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A pretty collection of plants surrounds this traditional gazebo.
-- Open sections of a gazebo offer a good spot to integrate plants in window boxes.
-- Placement of the entrance and furniture orients the view from the gazebo -- here, toward other planting beds.
-- A gazebo can also help define a yard's border, especially if the gazebo's back is aligned with a fence.
-- Most gazebos have one defined entry point, which allows for more natural (and usable) placement of furniture.
-- If lighting inside the gazebo isn't required, nearby landscape lighting can help with safety and ambiance.
Fabric dresses up this simply styled gazebo.
-- Since most gazebos have sides that are open to the elements, outdoor-safe fabric drapes offer a solution to shield sun and the view.
-- Informally spaced pavers lead to the gazebo's entryway.
-- Gazebos with open sides provide a good spot to include hanging baskets.
-- Gazebos can have built-in elements, but a completely open floor plan offers more flexibility in furniture arrangement and use.
-- When designing a gazebo, pay attention to the small details. This one includes extra touches such as a rounded cap piece at the rooftop.
An attached patio offers design inspiration.
-- Utilize a gazebo as a natural extension of your deck.
-- Sides of a gazebo may be left open or screened; the latter will likely increase gazebo use time as it keeps out insects and even light rain.
-- To create consistency between house and patio, repeat details and materials in your designs. Here, the rail design and wood stain from the house are repeated on the gazebo.
-- Curves in the surrounding flowerbeds echo curves on the gazebo.
-- This gazebo's location under several large trees offers natural shade protection.
An ordinary material gets a facelift in this pretty gazebo.
-- Lattice is an oft-used material in outdoor structures, but here it's put to unusual use: filling the space between the columns of the gazebo.
-- Placement of paths around the gazebo encourages wandering in, out, and behind the structure.
-- Consider planting the landscape for the view from the lawn and from the gazebo; here, pretty flowerbeds offer interesting color and foliage.
-- Smaller gazebos fit neatly into bigger garden beds; this one nestles nicely between several.
A classic farm structure gets reincarnated as a gazebo.
-- With a few adjustments, a small outbuilding can also be repurposed as a gazebo. Here, a former corn crib gets a new life.
-- Placed at grade, pavers provide a pretty pattern underfoot.
-- Purple flower boxes at each "window" offer a sweet pop of color and foliage.
-- Charming details add character to a gazebo, such as the metal "shades" over the window and the winged sculpture over the door here.
-- Wood is a good gazebo standby material, but the wire frame and metal roof of this version require minimal maintenance.
A covered structure offers a scenic vista.
-- While many gazebos are placed at grade, an elevated version can take advantage of views.
-- Even a fully enclosed ceiling overhead isn't enough shelter for indoor furniture; instead, choose outdoor-ready couches, chairs, and tables, as well as "wet" rated lighting.
-- A gazebo placed close to the house may be easier to wire for electricity -- a bonus if you plan lots of nighttime use.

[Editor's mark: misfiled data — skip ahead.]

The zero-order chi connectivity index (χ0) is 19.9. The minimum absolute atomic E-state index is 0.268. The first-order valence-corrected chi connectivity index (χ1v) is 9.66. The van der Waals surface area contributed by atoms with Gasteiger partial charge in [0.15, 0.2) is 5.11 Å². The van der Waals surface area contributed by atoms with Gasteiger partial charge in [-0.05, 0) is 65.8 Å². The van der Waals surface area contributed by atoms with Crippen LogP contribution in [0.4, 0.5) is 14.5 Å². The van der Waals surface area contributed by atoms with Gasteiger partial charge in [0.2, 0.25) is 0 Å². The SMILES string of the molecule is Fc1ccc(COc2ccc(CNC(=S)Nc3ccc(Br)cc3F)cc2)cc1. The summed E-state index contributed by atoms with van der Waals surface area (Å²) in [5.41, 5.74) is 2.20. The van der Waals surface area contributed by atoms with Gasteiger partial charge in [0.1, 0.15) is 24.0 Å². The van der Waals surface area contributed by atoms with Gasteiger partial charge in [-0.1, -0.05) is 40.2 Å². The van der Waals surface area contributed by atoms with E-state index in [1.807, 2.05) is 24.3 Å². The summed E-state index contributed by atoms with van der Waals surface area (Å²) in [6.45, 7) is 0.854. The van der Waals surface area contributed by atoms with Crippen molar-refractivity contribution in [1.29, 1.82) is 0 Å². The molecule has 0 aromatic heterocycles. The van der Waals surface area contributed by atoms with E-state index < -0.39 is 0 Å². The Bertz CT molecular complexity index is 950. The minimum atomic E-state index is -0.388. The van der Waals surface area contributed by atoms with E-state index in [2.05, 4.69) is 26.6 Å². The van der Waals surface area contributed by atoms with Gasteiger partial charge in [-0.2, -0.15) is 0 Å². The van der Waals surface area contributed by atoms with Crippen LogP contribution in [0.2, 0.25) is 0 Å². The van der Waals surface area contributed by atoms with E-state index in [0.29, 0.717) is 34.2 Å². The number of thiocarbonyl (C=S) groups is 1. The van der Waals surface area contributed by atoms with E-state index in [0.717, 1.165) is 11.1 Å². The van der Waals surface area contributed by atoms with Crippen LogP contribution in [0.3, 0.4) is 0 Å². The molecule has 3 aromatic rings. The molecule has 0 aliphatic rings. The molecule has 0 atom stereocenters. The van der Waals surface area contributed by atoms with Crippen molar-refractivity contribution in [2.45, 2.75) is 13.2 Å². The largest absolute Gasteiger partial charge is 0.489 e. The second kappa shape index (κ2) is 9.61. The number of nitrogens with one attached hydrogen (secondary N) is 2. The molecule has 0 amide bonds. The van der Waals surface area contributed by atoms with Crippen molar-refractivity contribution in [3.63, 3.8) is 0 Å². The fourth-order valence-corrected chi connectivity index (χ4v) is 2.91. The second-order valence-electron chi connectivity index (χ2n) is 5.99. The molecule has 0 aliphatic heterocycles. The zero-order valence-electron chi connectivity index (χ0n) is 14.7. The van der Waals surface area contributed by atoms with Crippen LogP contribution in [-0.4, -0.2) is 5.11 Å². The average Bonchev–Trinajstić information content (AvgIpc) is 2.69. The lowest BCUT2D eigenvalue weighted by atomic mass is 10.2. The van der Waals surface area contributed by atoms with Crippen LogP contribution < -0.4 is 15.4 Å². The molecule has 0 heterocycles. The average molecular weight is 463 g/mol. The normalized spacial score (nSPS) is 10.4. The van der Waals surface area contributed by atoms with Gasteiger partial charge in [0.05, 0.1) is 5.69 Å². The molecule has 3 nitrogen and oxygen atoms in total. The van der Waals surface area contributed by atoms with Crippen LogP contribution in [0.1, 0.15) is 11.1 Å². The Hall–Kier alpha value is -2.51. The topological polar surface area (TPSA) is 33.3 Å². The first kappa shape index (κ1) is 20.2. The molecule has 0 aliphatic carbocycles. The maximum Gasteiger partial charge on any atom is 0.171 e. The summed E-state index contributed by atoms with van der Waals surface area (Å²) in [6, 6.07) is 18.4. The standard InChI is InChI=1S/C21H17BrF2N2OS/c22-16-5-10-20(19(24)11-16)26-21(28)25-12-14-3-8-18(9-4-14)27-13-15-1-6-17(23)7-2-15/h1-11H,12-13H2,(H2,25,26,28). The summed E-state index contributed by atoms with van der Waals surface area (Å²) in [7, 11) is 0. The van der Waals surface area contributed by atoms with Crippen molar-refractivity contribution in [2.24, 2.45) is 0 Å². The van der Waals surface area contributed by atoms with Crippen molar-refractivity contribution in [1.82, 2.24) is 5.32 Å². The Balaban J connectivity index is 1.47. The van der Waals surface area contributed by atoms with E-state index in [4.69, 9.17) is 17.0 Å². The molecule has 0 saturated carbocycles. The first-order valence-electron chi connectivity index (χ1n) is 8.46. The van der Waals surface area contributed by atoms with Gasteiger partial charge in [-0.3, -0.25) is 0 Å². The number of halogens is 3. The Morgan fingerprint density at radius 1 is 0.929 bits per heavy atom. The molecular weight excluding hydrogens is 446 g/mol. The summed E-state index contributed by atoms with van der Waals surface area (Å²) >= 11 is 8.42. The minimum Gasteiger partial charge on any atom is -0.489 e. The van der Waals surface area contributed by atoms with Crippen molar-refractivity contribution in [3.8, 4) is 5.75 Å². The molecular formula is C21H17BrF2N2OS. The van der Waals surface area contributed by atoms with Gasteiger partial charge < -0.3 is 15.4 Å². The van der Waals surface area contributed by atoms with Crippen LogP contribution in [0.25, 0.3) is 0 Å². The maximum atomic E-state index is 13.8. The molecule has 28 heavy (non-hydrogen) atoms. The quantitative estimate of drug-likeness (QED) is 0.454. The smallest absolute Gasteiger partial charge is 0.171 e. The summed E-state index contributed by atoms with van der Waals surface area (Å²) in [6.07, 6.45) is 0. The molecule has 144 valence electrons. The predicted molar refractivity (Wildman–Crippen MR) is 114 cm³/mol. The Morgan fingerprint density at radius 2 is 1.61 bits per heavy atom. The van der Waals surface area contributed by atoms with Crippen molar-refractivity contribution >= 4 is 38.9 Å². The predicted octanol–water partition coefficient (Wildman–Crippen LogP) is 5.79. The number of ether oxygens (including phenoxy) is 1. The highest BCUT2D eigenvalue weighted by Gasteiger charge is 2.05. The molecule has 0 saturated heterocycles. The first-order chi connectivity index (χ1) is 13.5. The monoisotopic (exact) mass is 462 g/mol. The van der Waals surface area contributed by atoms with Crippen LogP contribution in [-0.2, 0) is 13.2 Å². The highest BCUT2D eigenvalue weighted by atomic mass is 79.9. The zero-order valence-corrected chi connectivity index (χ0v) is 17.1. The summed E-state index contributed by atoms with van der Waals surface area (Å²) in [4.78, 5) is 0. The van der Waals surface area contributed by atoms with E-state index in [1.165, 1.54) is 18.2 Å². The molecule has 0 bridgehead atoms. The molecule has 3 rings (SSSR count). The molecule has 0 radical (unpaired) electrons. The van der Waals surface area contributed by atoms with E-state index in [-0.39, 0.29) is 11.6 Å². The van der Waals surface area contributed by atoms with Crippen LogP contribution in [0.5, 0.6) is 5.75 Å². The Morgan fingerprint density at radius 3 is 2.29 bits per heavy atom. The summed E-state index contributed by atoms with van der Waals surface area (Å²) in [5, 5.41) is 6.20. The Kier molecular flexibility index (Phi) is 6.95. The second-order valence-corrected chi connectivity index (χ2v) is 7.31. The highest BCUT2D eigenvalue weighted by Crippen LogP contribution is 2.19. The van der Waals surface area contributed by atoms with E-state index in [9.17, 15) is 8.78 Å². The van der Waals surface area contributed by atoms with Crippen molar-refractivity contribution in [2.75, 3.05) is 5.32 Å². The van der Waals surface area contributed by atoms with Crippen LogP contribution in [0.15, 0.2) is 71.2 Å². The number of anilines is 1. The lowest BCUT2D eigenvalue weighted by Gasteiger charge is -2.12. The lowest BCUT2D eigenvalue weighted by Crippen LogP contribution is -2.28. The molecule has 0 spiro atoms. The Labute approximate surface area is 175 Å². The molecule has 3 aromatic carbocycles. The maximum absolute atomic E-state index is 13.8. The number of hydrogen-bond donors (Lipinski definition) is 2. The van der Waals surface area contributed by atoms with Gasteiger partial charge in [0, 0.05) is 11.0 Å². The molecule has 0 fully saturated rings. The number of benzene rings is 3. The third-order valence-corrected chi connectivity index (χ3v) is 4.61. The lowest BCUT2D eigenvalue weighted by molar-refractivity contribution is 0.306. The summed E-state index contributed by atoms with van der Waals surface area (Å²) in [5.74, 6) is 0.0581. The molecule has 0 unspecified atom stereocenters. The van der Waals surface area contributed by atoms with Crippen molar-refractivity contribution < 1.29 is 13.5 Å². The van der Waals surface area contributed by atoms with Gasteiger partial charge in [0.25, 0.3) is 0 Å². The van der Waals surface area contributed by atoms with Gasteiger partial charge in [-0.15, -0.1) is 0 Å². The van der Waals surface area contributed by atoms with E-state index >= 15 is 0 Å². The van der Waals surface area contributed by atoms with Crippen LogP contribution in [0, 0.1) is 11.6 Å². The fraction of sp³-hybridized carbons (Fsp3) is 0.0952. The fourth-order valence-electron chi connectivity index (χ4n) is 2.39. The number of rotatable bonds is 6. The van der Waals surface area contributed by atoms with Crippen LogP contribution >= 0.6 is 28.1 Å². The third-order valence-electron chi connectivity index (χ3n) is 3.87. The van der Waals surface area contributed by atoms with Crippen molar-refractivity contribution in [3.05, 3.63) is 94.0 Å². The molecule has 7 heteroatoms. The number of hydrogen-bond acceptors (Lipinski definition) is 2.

-- Smaller gazebos may not need multiple light fixtures, but an expansive one such as the one in this gazebo requires overhead and ambient illumination.
-- If a gazebo is elevated, safety railings are a must to prevent falls.
An open metal structure defines a pretty spot for relaxing.
-- Some gazebos are for shelter, while others, such as this one, offer purely decorative elements in the landscape.
-- An overhead candlelit fixture supplies nighttime ambiance.
-- Hanging baskets define the open walls.
-- When a gazebo has no real sides, plants can stand in for walls.
-- Widely spaced pavers interspersed with grass eliminate the need for a formal floor.
A compact gazebo offers a bit of romance in location and design.
-- Plenty of off-the-shelf details, such as these charming, gently curved roof brackets, lend individual style to even the most basic of structures.
-- A cupola with vents offers a bit of airflow for the roof structure.
-- A smaller gazebo can also supply a more intimate setting, with space just for a table and a few chairs.
-- Elevated just one step, this gazebo's separation from its surroundings gives it a sense of place in the landscape.
A cheery gazebo displays an arresting sense of style.
-- Outdoor fabric provides pattern for the cushion covers, walls, and drapes.
-- A small nook offers a storage spot for a collection of orchids.
-- A built-in bench around the perimeter eliminates the need for moveable furniture.
-- Striped flooring shaped into an octagon supplies the floor with visual interest.
-- A delicate metal ceiling light, address plaque, and cupola provide additional appealing details.
A stripped-down gazebo creates a clever endpoint to a deck.
-- The gazebo reinforces the casual style of the deck -- simple flooring planks, no railing, weathered wood.
-- Gazebos can be self-contained structures, or they can form a natural extension of a nearby deck or patio.
-- As demonstrated with this gazebo, a structure's open sides offer a chance to direct the view toward a section of the landscape.
-- If the garden is casual, a formal path to a gazebo may not make sense. Instead, use flowerbeds and stretches of grass to direct visitors to the structure.
-- Built-ins are nice, but not necessary. Here, containers filled with pretty blooms offer plenty of color.
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